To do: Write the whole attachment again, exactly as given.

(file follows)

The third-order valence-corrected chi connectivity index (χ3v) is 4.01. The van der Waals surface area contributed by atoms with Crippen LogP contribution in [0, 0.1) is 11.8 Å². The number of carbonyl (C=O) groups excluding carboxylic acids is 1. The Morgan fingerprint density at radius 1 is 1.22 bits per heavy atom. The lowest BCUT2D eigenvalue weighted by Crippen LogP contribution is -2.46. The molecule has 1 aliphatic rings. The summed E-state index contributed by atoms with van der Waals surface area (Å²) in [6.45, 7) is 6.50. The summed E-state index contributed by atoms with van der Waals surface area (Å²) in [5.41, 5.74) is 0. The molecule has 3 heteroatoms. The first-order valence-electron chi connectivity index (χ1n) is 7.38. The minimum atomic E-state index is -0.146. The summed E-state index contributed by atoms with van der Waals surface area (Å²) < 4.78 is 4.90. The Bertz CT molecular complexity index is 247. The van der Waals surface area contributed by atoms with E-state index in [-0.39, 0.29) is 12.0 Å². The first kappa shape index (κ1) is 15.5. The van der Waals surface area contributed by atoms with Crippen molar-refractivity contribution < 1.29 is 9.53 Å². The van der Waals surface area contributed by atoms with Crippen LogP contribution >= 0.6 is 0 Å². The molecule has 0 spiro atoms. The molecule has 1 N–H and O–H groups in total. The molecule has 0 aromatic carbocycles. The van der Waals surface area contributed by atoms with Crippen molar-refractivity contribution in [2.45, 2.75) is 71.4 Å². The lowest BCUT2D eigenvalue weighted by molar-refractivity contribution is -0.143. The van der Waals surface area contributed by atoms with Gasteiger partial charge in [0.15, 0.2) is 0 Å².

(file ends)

The third-order valence-corrected chi connectivity index (χ3v) is 4.01. The van der Waals surface area contributed by atoms with Crippen LogP contribution in [0, 0.1) is 11.8 Å². The number of carbonyl (C=O) groups excluding carboxylic acids is 1. The Morgan fingerprint density at radius 1 is 1.22 bits per heavy atom. The lowest BCUT2D eigenvalue weighted by Crippen LogP contribution is -2.46. The molecule has 1 aliphatic rings. The summed E-state index contributed by atoms with van der Waals surface area (Å²) in [6.45, 7) is 6.50. The summed E-state index contributed by atoms with van der Waals surface area (Å²) in [5.41, 5.74) is 0. The molecule has 3 heteroatoms. The first-order valence-electron chi connectivity index (χ1n) is 7.38. The minimum atomic E-state index is -0.146. The summed E-state index contributed by atoms with van der Waals surface area (Å²) < 4.78 is 4.90. The Bertz CT molecular complexity index is 247. The van der Waals surface area contributed by atoms with E-state index in [-0.39, 0.29) is 12.0 Å². The first kappa shape index (κ1) is 15.5. The van der Waals surface area contributed by atoms with Crippen molar-refractivity contribution < 1.29 is 9.53 Å². The van der Waals surface area contributed by atoms with Crippen LogP contribution >= 0.6 is 0 Å². The molecule has 0 spiro atoms. The molecule has 1 N–H and O–H groups in total. The molecule has 0 aromatic carbocycles. The van der Waals surface area contributed by atoms with Crippen molar-refractivity contribution in [2.45, 2.75) is 71.4 Å². The lowest BCUT2D eigenvalue weighted by molar-refractivity contribution is -0.143. The van der Waals surface area contributed by atoms with Gasteiger partial charge in [0.15, 0.2) is 0 Å².